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The Optimal Cesarean Skin Incision in Patients with Super Obesity
Objective This study aimed to evaluate if supraumbilical midline vertical incision performed in patients with a hanging pannus (umbilicus at the level of the pubic bone) is a reasonable alternative to the Pfannenstiel in patients with body mass index (BMI) ≥ 50 kg/m2 undergoing cesarean delivery.
Study Design Retrospective cohort study in patients with BMI ≥ 50 kg/m2 undergoing cesarean delivery at a single center from 2016 to 2020. Study groups were Pfannenstiel's versus supraumbilical vertical skin incision. If patients had a hanging pannus (umbilicus at the level of the pubic bone), vertical incisions were performed. Otherwise, Pfannenstiel's incision was performed. Decision for the incision was made prospectively. Primary outcome was a composite of need for blood transfusion, presence of immediate surgical complications, and presence of delayed surgical complications. Secondary outcomes included the individual components of the primary outcome, the median surgical blood loss, total operative time, time from skin incision to delivery of neonate, hysterotomy type, and neonatal outcomes. MedCalc 19.5.1 was used for analysis.
Results A total of 103 patients with BMI ≥50 kg/m2 were included. Of those, 68 (66%) had Pfannenstiel's and 35 (34%) had supraumbilical vertical incisions. There was no statistically significant difference in the incidence of the primary outcome (12 vs. 11%, p = 0.96). There was neither significant difference in immediate or delayed postoperative complications nor in neonatal outcomes. However, patients in the vertical midline incision group were more likely to have a classical hysterotomy (52%) compared with the Pfannenstiel group (6%; p < 0.05), increased overall median surgical blood loss (1,000 vs. 835 mL, p < 0.05), and increased total surgical time by a median of 30 minutes (p < 0.05).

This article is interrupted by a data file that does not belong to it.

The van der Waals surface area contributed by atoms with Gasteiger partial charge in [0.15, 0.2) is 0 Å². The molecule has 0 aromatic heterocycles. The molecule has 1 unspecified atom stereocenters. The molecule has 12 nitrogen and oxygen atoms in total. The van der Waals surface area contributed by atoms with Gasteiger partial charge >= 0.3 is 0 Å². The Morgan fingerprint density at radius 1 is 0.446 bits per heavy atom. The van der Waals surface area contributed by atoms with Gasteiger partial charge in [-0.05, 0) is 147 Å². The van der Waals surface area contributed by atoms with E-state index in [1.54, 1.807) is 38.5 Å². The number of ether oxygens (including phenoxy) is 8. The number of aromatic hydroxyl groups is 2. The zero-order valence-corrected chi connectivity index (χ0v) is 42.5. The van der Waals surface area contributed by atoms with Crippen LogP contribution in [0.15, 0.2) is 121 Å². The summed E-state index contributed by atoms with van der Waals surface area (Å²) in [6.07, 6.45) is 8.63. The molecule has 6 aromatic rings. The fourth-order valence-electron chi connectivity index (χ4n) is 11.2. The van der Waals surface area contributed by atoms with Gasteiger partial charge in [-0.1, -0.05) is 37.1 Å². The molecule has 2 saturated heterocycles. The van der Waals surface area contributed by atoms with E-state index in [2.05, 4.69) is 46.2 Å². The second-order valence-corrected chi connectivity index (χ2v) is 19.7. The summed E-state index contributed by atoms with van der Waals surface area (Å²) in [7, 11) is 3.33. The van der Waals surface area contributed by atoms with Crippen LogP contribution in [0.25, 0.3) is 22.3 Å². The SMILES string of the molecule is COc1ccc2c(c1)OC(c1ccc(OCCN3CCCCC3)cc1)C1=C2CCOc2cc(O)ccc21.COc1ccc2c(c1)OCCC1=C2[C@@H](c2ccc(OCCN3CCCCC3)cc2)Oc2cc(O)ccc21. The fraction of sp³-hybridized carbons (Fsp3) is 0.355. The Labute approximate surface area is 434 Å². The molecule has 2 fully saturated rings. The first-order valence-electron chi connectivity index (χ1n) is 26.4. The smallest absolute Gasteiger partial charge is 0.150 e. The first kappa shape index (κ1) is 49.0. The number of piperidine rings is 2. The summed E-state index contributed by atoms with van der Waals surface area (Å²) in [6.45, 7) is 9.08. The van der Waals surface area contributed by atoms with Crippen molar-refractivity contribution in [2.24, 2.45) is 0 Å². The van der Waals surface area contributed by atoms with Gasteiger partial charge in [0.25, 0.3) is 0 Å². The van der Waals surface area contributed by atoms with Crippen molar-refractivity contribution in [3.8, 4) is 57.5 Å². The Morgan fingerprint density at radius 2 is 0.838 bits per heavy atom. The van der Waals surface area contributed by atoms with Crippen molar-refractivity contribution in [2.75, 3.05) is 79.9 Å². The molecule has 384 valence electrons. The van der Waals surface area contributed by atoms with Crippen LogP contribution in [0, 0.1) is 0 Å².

Conclusion In patients with super obesity and hanging pannus, performing a supraumbilical vertical midline incision offers a reasonable alternative to Pfannenstiel's incision, but patients should be counseled about the increased risk for classical hysterotomy and implications in future pregnancies.
Patients with BMI >50 kg/m2 were allocated to different incision types based on subcutaneous fat distribution pattern. If umbilicus was at level of pubic bone, supraumbilical vertical skin incision was made
There were no significant differences between Pfannenstiel's and supraumbilical vertical incisions in terms of the composite outcome and immediate or delayed postoperative complications and neonatal outcomes.
In patients with a hanging pannus, performing a supraumbilical vertical midline incision offers a reasonable alternative to Pfannenstiel's incision, but patients should be counseled about the increased risk for classical hysterotomy and subsequent implications in future pregnancies.
Keywordsabdominal incision - cesarean section - complications - pannus - Pfannenstiel's incision - postoperative morbidity - pregnancy - super obesity - supraumbilical vertical incision
This project was presented as a poster at the SMFM 2021 annual meeting.
Received: 31 January 2022
Accepted: 21 June 2022
Accepted Manuscript online:
25 June 2022
Article published online:
12 September 2022
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